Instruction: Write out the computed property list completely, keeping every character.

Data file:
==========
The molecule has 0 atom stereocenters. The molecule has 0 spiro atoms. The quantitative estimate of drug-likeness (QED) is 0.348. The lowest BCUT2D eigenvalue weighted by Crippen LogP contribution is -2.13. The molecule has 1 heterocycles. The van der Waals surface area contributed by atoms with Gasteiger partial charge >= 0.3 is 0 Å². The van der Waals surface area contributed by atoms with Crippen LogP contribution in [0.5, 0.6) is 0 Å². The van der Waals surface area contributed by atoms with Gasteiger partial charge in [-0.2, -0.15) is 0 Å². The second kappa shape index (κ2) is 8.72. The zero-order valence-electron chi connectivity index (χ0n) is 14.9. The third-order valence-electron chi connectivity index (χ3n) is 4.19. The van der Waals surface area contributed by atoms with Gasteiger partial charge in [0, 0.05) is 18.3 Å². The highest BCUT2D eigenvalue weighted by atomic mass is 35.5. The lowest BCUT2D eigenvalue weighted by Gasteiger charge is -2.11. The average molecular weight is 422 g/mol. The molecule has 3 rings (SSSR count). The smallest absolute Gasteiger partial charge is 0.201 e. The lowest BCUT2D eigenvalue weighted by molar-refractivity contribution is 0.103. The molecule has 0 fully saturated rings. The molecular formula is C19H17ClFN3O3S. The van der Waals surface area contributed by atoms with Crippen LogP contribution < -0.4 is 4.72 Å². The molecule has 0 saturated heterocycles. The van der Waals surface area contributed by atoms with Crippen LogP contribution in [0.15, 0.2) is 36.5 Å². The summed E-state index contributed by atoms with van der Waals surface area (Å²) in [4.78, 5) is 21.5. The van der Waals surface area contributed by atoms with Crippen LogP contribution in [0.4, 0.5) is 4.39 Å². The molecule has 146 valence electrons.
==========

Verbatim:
The molecule has 0 atom stereocenters. The molecule has 0 spiro atoms. The quantitative estimate of drug-likeness (QED) is 0.348. The lowest BCUT2D eigenvalue weighted by Crippen LogP contribution is -2.13. The molecule has 1 heterocycles. The van der Waals surface area contributed by atoms with Gasteiger partial charge >= 0.3 is 0 Å². The van der Waals surface area contributed by atoms with Crippen LogP contribution in [0.5, 0.6) is 0 Å². The van der Waals surface area contributed by atoms with Gasteiger partial charge in [-0.2, -0.15) is 0 Å². The second kappa shape index (κ2) is 8.72. The zero-order valence-electron chi connectivity index (χ0n) is 14.9. The third-order valence-electron chi connectivity index (χ3n) is 4.19. The van der Waals surface area contributed by atoms with Gasteiger partial charge in [0, 0.05) is 18.3 Å². The highest BCUT2D eigenvalue weighted by atomic mass is 35.5. The lowest BCUT2D eigenvalue weighted by Gasteiger charge is -2.11. The average molecular weight is 422 g/mol. The molecule has 3 rings (SSSR count). The smallest absolute Gasteiger partial charge is 0.201 e. The lowest BCUT2D eigenvalue weighted by molar-refractivity contribution is 0.103. The molecule has 0 fully saturated rings. The molecular formula is C19H17ClFN3O3S. The van der Waals surface area contributed by atoms with Crippen LogP contribution < -0.4 is 4.72 Å². The molecule has 0 saturated heterocycles. The van der Waals surface area contributed by atoms with Crippen LogP contribution in [0.15, 0.2) is 36.5 Å². The summed E-state index contributed by atoms with van der Waals surface area (Å²) in [4.78, 5) is 21.5. The van der Waals surface area contributed by atoms with Crippen LogP contribution in [0.4, 0.5) is 4.39 Å². The molecule has 146 valence electrons.